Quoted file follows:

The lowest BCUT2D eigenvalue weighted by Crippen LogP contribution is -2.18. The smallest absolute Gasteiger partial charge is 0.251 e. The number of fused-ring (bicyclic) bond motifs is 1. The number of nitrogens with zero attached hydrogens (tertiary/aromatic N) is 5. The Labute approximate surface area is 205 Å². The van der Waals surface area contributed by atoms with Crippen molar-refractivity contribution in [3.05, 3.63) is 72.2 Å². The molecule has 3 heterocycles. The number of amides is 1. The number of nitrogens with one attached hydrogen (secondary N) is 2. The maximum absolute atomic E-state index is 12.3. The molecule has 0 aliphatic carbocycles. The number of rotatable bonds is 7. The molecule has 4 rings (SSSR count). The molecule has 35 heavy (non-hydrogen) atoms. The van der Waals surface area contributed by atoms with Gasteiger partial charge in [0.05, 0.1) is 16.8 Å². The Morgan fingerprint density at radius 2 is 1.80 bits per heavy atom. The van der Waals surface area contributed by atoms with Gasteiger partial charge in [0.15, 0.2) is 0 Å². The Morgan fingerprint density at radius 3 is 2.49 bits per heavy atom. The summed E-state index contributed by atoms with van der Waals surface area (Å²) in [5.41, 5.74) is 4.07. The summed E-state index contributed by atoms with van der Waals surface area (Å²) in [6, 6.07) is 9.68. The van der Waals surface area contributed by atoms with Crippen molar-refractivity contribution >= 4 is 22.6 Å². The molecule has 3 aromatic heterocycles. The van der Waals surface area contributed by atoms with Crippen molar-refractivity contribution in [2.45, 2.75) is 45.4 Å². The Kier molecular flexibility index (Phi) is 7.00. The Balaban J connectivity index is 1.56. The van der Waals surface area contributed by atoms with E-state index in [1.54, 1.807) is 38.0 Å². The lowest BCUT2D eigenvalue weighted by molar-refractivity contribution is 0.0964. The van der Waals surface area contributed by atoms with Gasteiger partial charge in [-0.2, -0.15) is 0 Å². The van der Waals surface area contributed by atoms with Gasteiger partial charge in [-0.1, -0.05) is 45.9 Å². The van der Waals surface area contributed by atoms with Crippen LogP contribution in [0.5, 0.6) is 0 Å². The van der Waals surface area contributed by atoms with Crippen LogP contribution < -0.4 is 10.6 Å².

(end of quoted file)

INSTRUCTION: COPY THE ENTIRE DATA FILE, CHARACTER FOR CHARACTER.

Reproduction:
The lowest BCUT2D eigenvalue weighted by Crippen LogP contribution is -2.18. The smallest absolute Gasteiger partial charge is 0.251 e. The number of fused-ring (bicyclic) bond motifs is 1. The number of nitrogens with zero attached hydrogens (tertiary/aromatic N) is 5. The Labute approximate surface area is 205 Å². The van der Waals surface area contributed by atoms with Crippen molar-refractivity contribution in [3.05, 3.63) is 72.2 Å². The molecule has 3 heterocycles. The number of amides is 1. The number of nitrogens with one attached hydrogen (secondary N) is 2. The maximum absolute atomic E-state index is 12.3. The molecule has 0 aliphatic carbocycles. The number of rotatable bonds is 7. The molecule has 4 rings (SSSR count). The molecule has 35 heavy (non-hydrogen) atoms. The van der Waals surface area contributed by atoms with Gasteiger partial charge in [0.05, 0.1) is 16.8 Å². The Morgan fingerprint density at radius 2 is 1.80 bits per heavy atom. The van der Waals surface area contributed by atoms with Gasteiger partial charge in [0.15, 0.2) is 0 Å². The Morgan fingerprint density at radius 3 is 2.49 bits per heavy atom. The summed E-state index contributed by atoms with van der Waals surface area (Å²) in [5.41, 5.74) is 4.07. The summed E-state index contributed by atoms with van der Waals surface area (Å²) in [6, 6.07) is 9.68. The van der Waals surface area contributed by atoms with Crippen molar-refractivity contribution >= 4 is 22.6 Å². The molecule has 3 aromatic heterocycles. The van der Waals surface area contributed by atoms with Crippen molar-refractivity contribution in [2.45, 2.75) is 45.4 Å². The Kier molecular flexibility index (Phi) is 7.00. The Balaban J connectivity index is 1.56. The van der Waals surface area contributed by atoms with E-state index in [1.54, 1.807) is 38.0 Å². The lowest BCUT2D eigenvalue weighted by molar-refractivity contribution is 0.0964. The van der Waals surface area contributed by atoms with Gasteiger partial charge in [-0.2, -0.15) is 0 Å². The van der Waals surface area contributed by atoms with Gasteiger partial charge in [-0.1, -0.05) is 45.9 Å². The van der Waals surface area contributed by atoms with Crippen LogP contribution in [0.5, 0.6) is 0 Å². The van der Waals surface area contributed by atoms with Crippen LogP contribution < -0.4 is 10.6 Å².